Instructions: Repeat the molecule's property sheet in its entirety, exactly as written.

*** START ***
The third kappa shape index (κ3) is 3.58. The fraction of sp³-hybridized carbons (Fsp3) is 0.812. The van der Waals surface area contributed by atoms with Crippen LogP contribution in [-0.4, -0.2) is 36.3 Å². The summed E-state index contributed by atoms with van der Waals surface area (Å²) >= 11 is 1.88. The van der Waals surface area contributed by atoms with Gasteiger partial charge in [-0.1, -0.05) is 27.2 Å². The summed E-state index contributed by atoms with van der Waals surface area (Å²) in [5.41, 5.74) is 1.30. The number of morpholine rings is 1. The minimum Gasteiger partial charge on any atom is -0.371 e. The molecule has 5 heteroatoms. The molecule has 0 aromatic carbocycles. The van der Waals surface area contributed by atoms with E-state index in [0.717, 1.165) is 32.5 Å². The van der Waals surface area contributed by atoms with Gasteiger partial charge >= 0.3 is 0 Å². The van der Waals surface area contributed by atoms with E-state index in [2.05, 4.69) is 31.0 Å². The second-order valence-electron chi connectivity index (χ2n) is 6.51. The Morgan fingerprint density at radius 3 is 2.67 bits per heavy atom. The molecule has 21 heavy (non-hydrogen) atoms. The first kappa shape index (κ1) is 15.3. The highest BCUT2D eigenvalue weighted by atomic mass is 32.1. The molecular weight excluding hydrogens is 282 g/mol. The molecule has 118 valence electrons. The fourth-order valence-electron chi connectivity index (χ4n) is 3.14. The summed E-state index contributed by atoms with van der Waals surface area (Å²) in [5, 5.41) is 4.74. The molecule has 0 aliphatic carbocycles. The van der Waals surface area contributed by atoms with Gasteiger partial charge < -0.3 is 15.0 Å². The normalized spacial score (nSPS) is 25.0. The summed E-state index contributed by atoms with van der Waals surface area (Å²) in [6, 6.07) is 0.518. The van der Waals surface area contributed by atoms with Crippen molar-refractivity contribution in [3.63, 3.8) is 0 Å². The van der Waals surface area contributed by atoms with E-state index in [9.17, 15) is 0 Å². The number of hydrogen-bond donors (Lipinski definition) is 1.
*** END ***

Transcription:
The third kappa shape index (κ3) is 3.58. The fraction of sp³-hybridized carbons (Fsp3) is 0.812. The van der Waals surface area contributed by atoms with Crippen LogP contribution in [-0.4, -0.2) is 36.3 Å². The summed E-state index contributed by atoms with van der Waals surface area (Å²) >= 11 is 1.88. The van der Waals surface area contributed by atoms with Gasteiger partial charge in [-0.1, -0.05) is 27.2 Å². The summed E-state index contributed by atoms with van der Waals surface area (Å²) in [5.41, 5.74) is 1.30. The number of morpholine rings is 1. The minimum Gasteiger partial charge on any atom is -0.371 e. The molecule has 5 heteroatoms. The molecule has 0 aromatic carbocycles. The van der Waals surface area contributed by atoms with E-state index in [0.717, 1.165) is 32.5 Å². The van der Waals surface area contributed by atoms with Gasteiger partial charge >= 0.3 is 0 Å². The van der Waals surface area contributed by atoms with E-state index in [2.05, 4.69) is 31.0 Å². The second-order valence-electron chi connectivity index (χ2n) is 6.51. The Morgan fingerprint density at radius 3 is 2.67 bits per heavy atom. The molecule has 21 heavy (non-hydrogen) atoms. The first kappa shape index (κ1) is 15.3. The highest BCUT2D eigenvalue weighted by atomic mass is 32.1. The molecular weight excluding hydrogens is 282 g/mol. The molecule has 118 valence electrons. The fourth-order valence-electron chi connectivity index (χ4n) is 3.14. The summed E-state index contributed by atoms with van der Waals surface area (Å²) in [5, 5.41) is 4.74. The molecule has 0 aliphatic carbocycles. The van der Waals surface area contributed by atoms with Gasteiger partial charge < -0.3 is 15.0 Å². The normalized spacial score (nSPS) is 25.0. The summed E-state index contributed by atoms with van der Waals surface area (Å²) in [6, 6.07) is 0.518. The van der Waals surface area contributed by atoms with Crippen molar-refractivity contribution in [3.63, 3.8) is 0 Å². The van der Waals surface area contributed by atoms with E-state index in [9.17, 15) is 0 Å². The number of hydrogen-bond donors (Lipinski definition) is 1.